The fossil specimen was examined using a Leica MZ12.5 dissecting microscope (Wetzlar, Germany) and illustrated with the aid of a drawing tube attachment. When observing the details, the specimen was put under pure alcohol. Line drawings were made by Photoshop 9.0 graphic software (Adobe Systems, San Jose, CA, USA). Photographs were taken with a Nikon Digital Camera DXM 1200C (Tokyo, Japan).

Body length was measured from the apex of the head to the apex of the abdomen. The wing length was measured from the base to the apex of the wing. The length of antennae was measured from the base to the apex.

Interpretation and terminology used herein follow Holzenthal et al. [5]: C, costa; Sc, subcosta; R, radius; R1, branches of anterior radius; Rs, posterior branch of radius (composed of R2, R3, R4, and R5); M, media; M1+2, anterior branch of media, composed of M1 and M2; M3+4, posterior branch of media, composed of M3 and M4; Cu, cubitus; Cu1, anterior branch of cubitus (composed of Cu1a and Cu1b); Cu2, posterior branch of cubitus; 1A, 2A, and 3A, first, second, and third branches of anal vein; the forks giving rise to R2 and R3, R4 and R5, M1 and M2, M3 and M4, CuA1a and CuA1b, are referred to as F1, F2, F3, F4, and F5, respectively; the discoidal cell (Dc) is the cell formed by the branching of Rs into R2+3 and R4+5 and is closed apically by the sectorial crossvein (s); the medial cell (Mc) is formed by the branching of M into M1+2 and M3+4; the anal cells delimited by 1A, 2A, and 3A.


Systematic Paleontology

Family Necrotauliidae Handlirsch, 1906.

Type genus.

Necrotaulius Handlirsch, 1906.

Revised diagnosis.

Head with setal warts. Antennae filiform. Maxillary palps five-segmented, segment V terminal, invisibly annulated, not covered densely hair or scales. Pronotum with one pair of setal warts. Mesothorax with triquetrous scutellum. Tibial spur formula: 0: 2: 3 or 4?. Forewing with vein Sc long, extending into pterostigma region; pterostigma variously developed; Rs with 4 branches; M usually with 4, rarely 3 branches, crossveins weakly developed or absent. Hind wing, Sc long; Rs with 4 branches; M with 3 or 4 branches; anal veins not joined.


According to the new fossil, we added the characters on head, antennae, maxillary palps and tibial spur formula. On hind wing, M with only 3 branches on the previously reported specimens, but our specimen has M four-branched, thus we revised this character.

Genera included. Acisarcuatus gen. nov.; Cretotaulius Sukacheva, 1982 [19]; Karatauliodes Sukacheva, 1968 [34]; Karataulius Sukacheva, 1968 [34]; Mesotrichopteridium Handlirsch, 1906 [12]; Necropsis Hong, 1983 [35]; Necrotaulius Handlirsch, 1906 [12]; Pteromixanum Sukatcheva and Jarzembowski, 2001 [23]; Scyphindusia Sukacheva, 1985 [36].

Acisarcuatus gen. nov.

Type Species.

Acisarcuatus variradius gen. et sp. nov.


Warts present on head. Forewing with 5 forks (I–V); Sc forked, Sc2 straight and long, extending into pterostigma region; anal veins form a typical anal loop; discoidal cell short and closed, median cell and thyridial cell very long and open. Male genitalia harpagones regularly curving mesad, narrowing at apex; median phallic apparatus seems to be spicular and arcuate.


The generic name is a combination of the Latin word acis (tip) and arcuatus (arc, curve), describing the peculiar curving of R1; gender masculine.




We assigned Acisarcuatus variradius gen. et sp. nov. to the Necrotauliidae on the basis of the following characters: head with anterior and posterior setal warts; maxillary palps five-segmented, first segment stout; tibial spur formula: 0: 2: 3 or 4?; forewing Sc long, extending into pterostigma region; Rs with 4 branches; M with 4 branches; crossvein rare; hind wing Sc extending about 2/3 length of hind wing, Rs and M with 4 branches; anal veins not joined; male genitalia inferior appendages two-segmented gonopods, with dense hairs around margin.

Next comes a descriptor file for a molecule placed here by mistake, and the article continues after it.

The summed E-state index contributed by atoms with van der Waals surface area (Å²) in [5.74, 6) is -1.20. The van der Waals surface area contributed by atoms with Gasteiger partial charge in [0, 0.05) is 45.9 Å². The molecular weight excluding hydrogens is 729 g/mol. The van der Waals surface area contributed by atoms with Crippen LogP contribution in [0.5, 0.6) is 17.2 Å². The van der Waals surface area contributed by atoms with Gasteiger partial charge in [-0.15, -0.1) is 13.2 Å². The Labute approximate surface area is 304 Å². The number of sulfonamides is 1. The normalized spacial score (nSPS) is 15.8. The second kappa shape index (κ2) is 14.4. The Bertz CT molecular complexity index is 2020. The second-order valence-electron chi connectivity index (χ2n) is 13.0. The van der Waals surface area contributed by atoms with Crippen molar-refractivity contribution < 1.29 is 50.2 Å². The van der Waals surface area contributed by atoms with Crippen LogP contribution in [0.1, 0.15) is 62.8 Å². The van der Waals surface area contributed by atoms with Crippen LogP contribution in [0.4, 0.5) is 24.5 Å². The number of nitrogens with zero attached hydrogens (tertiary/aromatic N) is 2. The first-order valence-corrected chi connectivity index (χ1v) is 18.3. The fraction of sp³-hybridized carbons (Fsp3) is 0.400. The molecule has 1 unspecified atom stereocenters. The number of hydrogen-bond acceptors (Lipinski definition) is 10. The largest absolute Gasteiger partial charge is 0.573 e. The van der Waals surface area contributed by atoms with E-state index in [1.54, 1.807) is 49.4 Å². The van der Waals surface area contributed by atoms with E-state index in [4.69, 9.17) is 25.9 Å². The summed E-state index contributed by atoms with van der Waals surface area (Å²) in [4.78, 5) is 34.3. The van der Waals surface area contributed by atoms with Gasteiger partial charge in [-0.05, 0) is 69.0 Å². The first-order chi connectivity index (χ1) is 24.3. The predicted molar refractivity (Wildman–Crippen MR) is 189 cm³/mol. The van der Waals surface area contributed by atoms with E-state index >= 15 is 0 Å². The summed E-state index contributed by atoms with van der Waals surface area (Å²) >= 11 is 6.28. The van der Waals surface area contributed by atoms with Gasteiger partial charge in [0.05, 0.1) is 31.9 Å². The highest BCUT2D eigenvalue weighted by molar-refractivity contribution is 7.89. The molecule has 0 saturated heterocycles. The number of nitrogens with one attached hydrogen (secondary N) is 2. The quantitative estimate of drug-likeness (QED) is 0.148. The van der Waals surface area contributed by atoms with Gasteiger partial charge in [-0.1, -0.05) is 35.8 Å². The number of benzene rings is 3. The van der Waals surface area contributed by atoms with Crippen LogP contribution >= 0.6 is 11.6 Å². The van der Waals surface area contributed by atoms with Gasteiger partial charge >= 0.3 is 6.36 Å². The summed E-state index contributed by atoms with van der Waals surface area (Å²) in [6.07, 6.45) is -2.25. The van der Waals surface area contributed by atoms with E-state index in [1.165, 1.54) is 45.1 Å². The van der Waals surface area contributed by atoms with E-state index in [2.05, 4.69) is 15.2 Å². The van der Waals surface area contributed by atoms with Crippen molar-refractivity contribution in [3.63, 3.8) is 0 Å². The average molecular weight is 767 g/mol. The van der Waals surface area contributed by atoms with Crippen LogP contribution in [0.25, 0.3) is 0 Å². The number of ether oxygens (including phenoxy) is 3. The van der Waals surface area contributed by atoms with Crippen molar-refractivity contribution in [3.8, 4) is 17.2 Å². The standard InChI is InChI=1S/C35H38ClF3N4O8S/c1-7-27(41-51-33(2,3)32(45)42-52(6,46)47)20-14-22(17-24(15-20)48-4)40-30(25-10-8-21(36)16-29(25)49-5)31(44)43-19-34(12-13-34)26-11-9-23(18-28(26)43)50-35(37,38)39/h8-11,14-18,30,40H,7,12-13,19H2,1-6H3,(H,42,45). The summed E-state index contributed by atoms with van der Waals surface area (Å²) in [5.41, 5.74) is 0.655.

This new specimen shows affinity on vein characters with some other genera of Necrotauliidae. Acisarcuatus share several characters with Necrotaulius Handlirsch, 1906 [12] such as warts on the head are present, forks I–V long and slender, and crossvein m-cu1 present. However, Acisarcuatus differs from Necrotaulius in: 1) Sc forked (vs. Sc unforked); 2) R1 unforked, straight in basal part but curved in pterostigma area (vs. R1 forked and straight in pterostigma area); 3) Dc short and closed by r3–r4 (vs. Dc open); 4) Rs1+2 furcation before Rs1+2 furcation (vs. Rs1+2 furcation beyond Rs1+2 furcation).

Acisarcuatus differs from Mesotrichopteridium Handlirsch, 1906 [12] in the following characters: 1) forewing length 0.9 mm (vs. forewing length 3.5–4.5 mm); 2) forewing without crossvein sc-r (vs. crossvein sc-r present); 3) M four-branched on the hind wing, (vs. M4 reduced).

Acisarcuatus differs from Pteromixanum Sukatcheva and Jarzembowski, 2001 [23] in the following characters: 1) body size relatively large, length 0.9 mm (vs. length 0.5 mm); 2) Sc forked (vs. Sc unforked); 3) forewing with forks I–V (vs. forewing with forks I, II, III, V); 4) M forking before Rs forking (vs. M forking beyond Rs forking).

Acisarcuatus variradius gen. et sp. nov. (Figs. 13).

Figure 1. Photographs of the holotype of Acisarcuatus variradius gen. et sp. nov. CNU-TRI-NN2013001pc.

A, ventral view, B, dorsal view.

Figure 2. Line drawings of Acisarcuatus variradius gen. et sp. nov. CNU-TRI-NN2013001pc.

Figure 3. Photographs of Acisarcuatus variradius gen. et sp. nov. CNU-TRI-NN2013001pc.

A, head, antennae, maxillary palps, fore leg, and mid leg in alcohol. B, head, antennae, maxillary palps, fore leg, and mid leg. C, forewing and hind wing. D, male genitalia in alcohol.

Type Material.

Holotype, male: CNU-TRI-NN2013001pc (part and counterpart, dorsoventrally compressed). Antennae, maxillary palps, setal warts on head and thorax, tibial spurs, forewing, hind wing and male genitalia are well-preserved.